After teaching a full day of data science during NewsCamp on Thursday, Hadley Wickham on Friday morning presented a brief introduction to data science called “Data science for the perplexed. For everyone.”
Wickham is an Assistant Professor at Rice University and working for RStudio. He describes himself as a statistician by training, and tried to offer some insight into the buzzword that is “data science.”
He first cited the unofficial and often used description: “a blend of red bull-fueled hacking and espresso-inspired statistics." He also referenced this often-used venn diagram.
Data science isn’t just about hacking with big data, he said, because you must also care about statistics. It’s also not merely about statistics -- for one, it also involves communicating your analysis.
What he can offer a better definition of, he said, is what a data scientist is: Someone who can ask and answer questions about and with data.
A good data scientists has to have a mix of curiosity and skepticism, Wickham said. Curiosity is key for developing good questions to ask data, skepticism is needed to make sure you aren’t over-curious and seeing things in the data that aren’t actually there.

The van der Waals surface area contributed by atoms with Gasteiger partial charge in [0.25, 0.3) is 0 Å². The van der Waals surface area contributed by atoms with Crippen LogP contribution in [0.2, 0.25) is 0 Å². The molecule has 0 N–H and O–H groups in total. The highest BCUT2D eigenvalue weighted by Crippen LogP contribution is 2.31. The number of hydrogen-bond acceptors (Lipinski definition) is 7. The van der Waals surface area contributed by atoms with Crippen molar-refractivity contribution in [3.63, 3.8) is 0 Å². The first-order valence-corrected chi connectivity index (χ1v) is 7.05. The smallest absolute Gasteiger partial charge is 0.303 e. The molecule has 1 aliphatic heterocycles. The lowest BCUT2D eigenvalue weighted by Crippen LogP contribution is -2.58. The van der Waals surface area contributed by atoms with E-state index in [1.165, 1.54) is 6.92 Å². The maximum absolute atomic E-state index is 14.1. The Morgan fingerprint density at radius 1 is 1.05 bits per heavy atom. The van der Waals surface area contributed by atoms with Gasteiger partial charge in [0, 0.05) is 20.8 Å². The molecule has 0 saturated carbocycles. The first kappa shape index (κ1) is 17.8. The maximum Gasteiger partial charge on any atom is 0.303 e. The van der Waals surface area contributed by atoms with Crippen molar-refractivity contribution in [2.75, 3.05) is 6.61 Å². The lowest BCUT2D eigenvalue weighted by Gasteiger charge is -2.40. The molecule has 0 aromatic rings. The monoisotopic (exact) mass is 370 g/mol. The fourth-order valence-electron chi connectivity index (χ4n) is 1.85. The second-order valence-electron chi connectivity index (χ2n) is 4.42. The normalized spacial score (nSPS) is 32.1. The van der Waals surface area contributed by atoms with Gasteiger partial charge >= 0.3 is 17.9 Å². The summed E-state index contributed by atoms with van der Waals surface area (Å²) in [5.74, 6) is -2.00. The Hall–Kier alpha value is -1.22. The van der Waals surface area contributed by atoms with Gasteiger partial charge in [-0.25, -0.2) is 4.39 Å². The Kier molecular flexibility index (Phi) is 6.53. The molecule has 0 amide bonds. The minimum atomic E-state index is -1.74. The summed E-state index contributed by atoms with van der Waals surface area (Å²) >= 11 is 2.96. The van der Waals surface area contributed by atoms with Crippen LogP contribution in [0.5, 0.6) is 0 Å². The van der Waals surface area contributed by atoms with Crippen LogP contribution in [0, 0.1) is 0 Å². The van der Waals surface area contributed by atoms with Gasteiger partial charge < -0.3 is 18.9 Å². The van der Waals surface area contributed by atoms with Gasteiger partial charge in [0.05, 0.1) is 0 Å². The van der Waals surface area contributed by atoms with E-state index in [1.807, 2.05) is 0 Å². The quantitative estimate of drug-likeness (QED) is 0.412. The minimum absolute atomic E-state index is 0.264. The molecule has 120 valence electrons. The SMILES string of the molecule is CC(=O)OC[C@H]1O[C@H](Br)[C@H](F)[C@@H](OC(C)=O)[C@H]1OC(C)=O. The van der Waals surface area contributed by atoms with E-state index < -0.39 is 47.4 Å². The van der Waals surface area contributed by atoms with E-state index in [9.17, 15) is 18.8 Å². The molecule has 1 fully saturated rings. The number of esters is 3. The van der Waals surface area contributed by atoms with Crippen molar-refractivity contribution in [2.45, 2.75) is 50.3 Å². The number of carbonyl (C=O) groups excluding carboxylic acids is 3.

The spectrum looks something like this:
Skepticism ___________________ Curiosity
Inferential statistics Visualization
The first step in Wickham’s analysis is one any CAR reporter could recognize: cleaning -- getting the data from whatever crazy format it arrived in into a format you can analyze. From there, Wickham cycles through three steps: transformation, visualization, and modeling.
To cycle through these steps and perform the jobs of a data scientist, you must know how to program. Wickham outlined what he sees as the programming languages a data scientist should know:
For dealign with certain types of data: SQL, Regex and xpath
Helpful for building tools that use data science: C/C++, fortran, scala
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